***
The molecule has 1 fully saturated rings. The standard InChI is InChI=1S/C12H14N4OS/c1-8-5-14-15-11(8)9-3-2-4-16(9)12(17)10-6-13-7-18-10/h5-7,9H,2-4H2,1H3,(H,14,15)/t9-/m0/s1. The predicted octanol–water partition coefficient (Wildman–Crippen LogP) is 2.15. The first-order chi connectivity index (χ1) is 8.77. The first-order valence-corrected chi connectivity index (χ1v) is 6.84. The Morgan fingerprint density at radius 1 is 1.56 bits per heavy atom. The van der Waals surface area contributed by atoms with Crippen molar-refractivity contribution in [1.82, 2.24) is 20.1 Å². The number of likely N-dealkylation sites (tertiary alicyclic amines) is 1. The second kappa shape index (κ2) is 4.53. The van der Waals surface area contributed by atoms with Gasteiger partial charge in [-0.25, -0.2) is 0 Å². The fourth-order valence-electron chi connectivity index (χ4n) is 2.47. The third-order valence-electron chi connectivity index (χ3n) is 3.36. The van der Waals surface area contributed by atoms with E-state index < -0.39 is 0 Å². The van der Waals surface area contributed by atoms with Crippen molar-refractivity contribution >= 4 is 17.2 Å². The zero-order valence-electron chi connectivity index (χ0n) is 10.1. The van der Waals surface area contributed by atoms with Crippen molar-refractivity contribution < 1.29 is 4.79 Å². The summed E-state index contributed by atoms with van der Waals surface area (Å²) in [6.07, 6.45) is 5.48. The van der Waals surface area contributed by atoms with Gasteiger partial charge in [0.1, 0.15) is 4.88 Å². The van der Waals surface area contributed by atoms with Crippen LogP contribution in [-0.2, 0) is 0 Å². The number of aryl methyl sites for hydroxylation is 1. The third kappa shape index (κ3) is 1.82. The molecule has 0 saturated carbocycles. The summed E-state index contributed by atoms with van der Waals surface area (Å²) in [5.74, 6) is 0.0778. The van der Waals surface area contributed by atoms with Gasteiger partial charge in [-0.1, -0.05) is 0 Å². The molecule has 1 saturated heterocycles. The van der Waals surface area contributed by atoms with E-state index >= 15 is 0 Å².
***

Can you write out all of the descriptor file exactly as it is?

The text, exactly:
The molecule has 1 fully saturated rings. The standard InChI is InChI=1S/C12H14N4OS/c1-8-5-14-15-11(8)9-3-2-4-16(9)12(17)10-6-13-7-18-10/h5-7,9H,2-4H2,1H3,(H,14,15)/t9-/m0/s1. The predicted octanol–water partition coefficient (Wildman–Crippen LogP) is 2.15. The first-order chi connectivity index (χ1) is 8.77. The first-order valence-corrected chi connectivity index (χ1v) is 6.84. The Morgan fingerprint density at radius 1 is 1.56 bits per heavy atom. The van der Waals surface area contributed by atoms with Crippen molar-refractivity contribution in [1.82, 2.24) is 20.1 Å². The number of likely N-dealkylation sites (tertiary alicyclic amines) is 1. The second kappa shape index (κ2) is 4.53. The van der Waals surface area contributed by atoms with Gasteiger partial charge in [-0.25, -0.2) is 0 Å². The fourth-order valence-electron chi connectivity index (χ4n) is 2.47. The third-order valence-electron chi connectivity index (χ3n) is 3.36. The van der Waals surface area contributed by atoms with E-state index < -0.39 is 0 Å². The van der Waals surface area contributed by atoms with Crippen molar-refractivity contribution >= 4 is 17.2 Å². The zero-order valence-electron chi connectivity index (χ0n) is 10.1. The van der Waals surface area contributed by atoms with Crippen molar-refractivity contribution < 1.29 is 4.79 Å². The summed E-state index contributed by atoms with van der Waals surface area (Å²) in [6.07, 6.45) is 5.48. The van der Waals surface area contributed by atoms with Gasteiger partial charge in [0.1, 0.15) is 4.88 Å². The van der Waals surface area contributed by atoms with Crippen LogP contribution in [-0.2, 0) is 0 Å². The number of aryl methyl sites for hydroxylation is 1. The third kappa shape index (κ3) is 1.82. The molecule has 0 saturated carbocycles. The summed E-state index contributed by atoms with van der Waals surface area (Å²) in [5.74, 6) is 0.0778. The van der Waals surface area contributed by atoms with Gasteiger partial charge in [-0.1, -0.05) is 0 Å². The molecule has 1 saturated heterocycles. The van der Waals surface area contributed by atoms with E-state index >= 15 is 0 Å².